Abstract: Dispilio by Kastoria Lake is Greece’s first systematically excavated wetland site. It contains waterlogged wooden piles, C14 dated to the 6th millennium BCE at a density of almost 1000 piles per 500 square metres. The extreme density makes it impossible to distinguish between distinct house plans. The apparent lack of dwellings posed an unanswered enigma for Dispilio and influenced the site’s subsequent interpretation as a site built on platforms over water.
With the launch of the ERC EXPLO project in 2018, a new age of investigation at the waterlogged site began. Based on the stratigraphic examination, we proposed the working hypothesis that the inability to trace distinct house plans was due to the lack of robust dating of the piles. Thus, their dating became a crucial focus of this re-examination. Previous experience with dendrochronological analysis at waterlogged sites in Central Europe shows that the method has excellent results in defining house plans. A significant breakthrough occurred when the examination in Dispilio identified in a tree ring the signature of the socalled “Miyake event,” a unique solar event known to have happened in 5259 BCE. Based on this dated ring, Dispilio’s complete sequence of tree rings was subsequently dated to the calendar years 5612 to 5152 BCE.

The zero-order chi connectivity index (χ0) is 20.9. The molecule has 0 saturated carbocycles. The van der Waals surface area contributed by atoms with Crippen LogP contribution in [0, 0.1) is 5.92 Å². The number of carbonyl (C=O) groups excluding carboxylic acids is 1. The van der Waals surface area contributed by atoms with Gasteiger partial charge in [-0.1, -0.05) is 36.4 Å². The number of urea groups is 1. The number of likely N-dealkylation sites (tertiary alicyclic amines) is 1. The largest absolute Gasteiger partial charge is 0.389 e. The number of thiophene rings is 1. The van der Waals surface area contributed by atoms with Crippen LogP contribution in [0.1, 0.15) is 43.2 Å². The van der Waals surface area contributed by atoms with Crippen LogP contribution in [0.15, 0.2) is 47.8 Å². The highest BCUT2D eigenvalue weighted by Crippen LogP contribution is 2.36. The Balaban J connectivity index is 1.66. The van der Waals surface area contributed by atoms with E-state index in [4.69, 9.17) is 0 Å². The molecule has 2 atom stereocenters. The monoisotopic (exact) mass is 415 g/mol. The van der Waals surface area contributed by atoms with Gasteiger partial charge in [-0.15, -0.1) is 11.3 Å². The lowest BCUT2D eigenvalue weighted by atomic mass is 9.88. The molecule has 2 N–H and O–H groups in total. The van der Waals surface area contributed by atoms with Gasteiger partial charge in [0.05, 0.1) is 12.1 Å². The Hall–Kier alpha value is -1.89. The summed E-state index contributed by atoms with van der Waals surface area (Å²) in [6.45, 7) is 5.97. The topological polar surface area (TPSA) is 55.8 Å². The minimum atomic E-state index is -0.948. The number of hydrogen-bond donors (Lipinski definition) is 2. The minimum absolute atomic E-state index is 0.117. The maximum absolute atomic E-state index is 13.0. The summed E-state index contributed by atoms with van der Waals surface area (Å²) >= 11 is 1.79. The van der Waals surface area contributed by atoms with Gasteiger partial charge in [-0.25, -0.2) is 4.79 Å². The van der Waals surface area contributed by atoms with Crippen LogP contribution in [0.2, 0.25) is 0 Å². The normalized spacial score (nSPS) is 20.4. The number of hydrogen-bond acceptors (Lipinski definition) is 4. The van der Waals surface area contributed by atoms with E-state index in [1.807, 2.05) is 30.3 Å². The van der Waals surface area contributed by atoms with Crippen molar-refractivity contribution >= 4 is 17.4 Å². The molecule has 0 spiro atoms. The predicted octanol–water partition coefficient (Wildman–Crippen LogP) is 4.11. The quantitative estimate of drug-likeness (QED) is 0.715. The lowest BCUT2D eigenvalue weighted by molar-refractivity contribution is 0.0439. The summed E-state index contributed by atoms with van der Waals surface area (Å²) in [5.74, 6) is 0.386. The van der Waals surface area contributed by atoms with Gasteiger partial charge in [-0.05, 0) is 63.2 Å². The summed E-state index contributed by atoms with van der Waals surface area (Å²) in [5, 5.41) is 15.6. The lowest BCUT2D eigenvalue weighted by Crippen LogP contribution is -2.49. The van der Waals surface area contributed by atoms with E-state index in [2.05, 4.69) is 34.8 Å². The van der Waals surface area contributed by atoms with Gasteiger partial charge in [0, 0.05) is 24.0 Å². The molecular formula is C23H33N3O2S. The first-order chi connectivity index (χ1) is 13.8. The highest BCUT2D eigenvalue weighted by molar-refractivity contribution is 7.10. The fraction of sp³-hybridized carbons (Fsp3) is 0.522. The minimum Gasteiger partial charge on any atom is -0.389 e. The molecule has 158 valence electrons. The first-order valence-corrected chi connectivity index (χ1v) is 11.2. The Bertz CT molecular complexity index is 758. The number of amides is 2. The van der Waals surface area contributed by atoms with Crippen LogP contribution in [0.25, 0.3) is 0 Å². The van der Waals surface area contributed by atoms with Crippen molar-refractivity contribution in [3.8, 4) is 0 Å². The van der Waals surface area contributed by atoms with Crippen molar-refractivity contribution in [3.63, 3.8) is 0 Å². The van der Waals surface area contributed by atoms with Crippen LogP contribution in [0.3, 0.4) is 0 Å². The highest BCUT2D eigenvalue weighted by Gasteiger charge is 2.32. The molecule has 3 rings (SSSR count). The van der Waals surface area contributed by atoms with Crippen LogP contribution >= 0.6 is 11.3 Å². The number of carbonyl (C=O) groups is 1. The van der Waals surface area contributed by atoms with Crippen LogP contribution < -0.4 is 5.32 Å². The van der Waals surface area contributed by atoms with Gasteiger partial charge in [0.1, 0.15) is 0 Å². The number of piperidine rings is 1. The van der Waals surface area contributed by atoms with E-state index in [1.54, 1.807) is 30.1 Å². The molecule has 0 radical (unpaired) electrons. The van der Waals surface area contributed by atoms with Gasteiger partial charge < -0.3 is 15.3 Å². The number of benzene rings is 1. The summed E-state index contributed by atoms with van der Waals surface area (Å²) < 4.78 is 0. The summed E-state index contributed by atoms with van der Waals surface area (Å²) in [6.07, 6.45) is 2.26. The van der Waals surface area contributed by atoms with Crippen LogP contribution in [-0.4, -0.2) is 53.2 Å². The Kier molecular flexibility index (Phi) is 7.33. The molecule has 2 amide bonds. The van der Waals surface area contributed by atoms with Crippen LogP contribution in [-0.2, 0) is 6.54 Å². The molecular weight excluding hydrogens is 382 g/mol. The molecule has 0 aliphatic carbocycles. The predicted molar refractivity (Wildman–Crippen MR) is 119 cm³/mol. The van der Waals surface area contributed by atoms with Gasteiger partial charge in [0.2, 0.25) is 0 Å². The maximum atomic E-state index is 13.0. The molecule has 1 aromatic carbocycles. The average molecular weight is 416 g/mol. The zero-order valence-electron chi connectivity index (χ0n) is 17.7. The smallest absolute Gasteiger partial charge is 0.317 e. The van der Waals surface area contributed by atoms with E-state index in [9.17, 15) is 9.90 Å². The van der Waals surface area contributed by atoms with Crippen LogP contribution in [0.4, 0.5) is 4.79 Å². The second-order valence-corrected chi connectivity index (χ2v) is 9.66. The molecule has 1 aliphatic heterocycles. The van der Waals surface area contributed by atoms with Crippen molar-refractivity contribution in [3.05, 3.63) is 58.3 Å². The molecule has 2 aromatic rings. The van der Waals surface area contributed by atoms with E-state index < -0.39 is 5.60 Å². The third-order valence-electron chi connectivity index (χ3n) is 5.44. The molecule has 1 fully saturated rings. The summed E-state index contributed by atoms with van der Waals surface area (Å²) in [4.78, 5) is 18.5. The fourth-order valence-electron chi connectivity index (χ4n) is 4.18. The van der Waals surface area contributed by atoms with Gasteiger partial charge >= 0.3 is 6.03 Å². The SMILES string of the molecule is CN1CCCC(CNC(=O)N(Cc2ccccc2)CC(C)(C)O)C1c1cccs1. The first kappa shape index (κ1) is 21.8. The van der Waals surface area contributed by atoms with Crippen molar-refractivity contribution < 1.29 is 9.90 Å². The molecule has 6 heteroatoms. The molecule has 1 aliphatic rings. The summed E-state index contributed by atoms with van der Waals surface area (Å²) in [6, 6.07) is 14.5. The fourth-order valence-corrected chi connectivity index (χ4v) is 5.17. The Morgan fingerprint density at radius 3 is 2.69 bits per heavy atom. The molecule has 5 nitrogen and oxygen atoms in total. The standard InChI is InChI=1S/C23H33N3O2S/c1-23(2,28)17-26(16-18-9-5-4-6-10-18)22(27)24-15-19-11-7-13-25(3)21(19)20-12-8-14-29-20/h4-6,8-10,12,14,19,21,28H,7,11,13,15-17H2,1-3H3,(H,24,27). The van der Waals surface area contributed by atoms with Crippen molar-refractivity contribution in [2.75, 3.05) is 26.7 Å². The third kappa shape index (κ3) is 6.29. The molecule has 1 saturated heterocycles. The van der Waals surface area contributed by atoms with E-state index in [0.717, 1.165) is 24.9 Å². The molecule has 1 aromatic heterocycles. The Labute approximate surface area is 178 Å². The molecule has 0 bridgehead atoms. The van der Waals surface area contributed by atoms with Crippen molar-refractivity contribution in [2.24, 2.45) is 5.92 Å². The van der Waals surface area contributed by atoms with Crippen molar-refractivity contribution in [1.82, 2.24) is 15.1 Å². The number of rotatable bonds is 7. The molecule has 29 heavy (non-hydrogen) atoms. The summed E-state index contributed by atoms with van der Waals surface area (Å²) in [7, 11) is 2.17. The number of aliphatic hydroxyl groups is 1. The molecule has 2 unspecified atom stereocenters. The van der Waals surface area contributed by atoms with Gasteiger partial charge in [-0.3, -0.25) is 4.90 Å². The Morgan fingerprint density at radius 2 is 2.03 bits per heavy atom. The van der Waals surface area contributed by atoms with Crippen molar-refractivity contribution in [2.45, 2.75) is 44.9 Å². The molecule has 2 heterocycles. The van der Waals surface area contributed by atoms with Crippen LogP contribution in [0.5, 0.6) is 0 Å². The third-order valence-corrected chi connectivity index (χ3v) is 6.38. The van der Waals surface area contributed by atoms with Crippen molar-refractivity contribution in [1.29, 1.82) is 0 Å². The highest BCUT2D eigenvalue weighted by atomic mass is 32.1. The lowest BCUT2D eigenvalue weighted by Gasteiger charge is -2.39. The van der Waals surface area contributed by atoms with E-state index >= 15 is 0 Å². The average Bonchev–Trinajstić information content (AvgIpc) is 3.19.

The dendrochronology results exceeded our expectations. The precise chronology allowed us to pick up house layouts and follow their “biographies” with exceptional precision. Dispilio is now the first Neolithic site in the Balkans that is dated to that level of accuracy. With the help of the EXPLO project, we can now place this remarkable wetland community and its trajectories within a broader natural, cultural, and social context. The result will be a much more inclusive perception of the Dispilio community.
Hybrid lecture, 16:00 (UK) / 18:00 (Greece)
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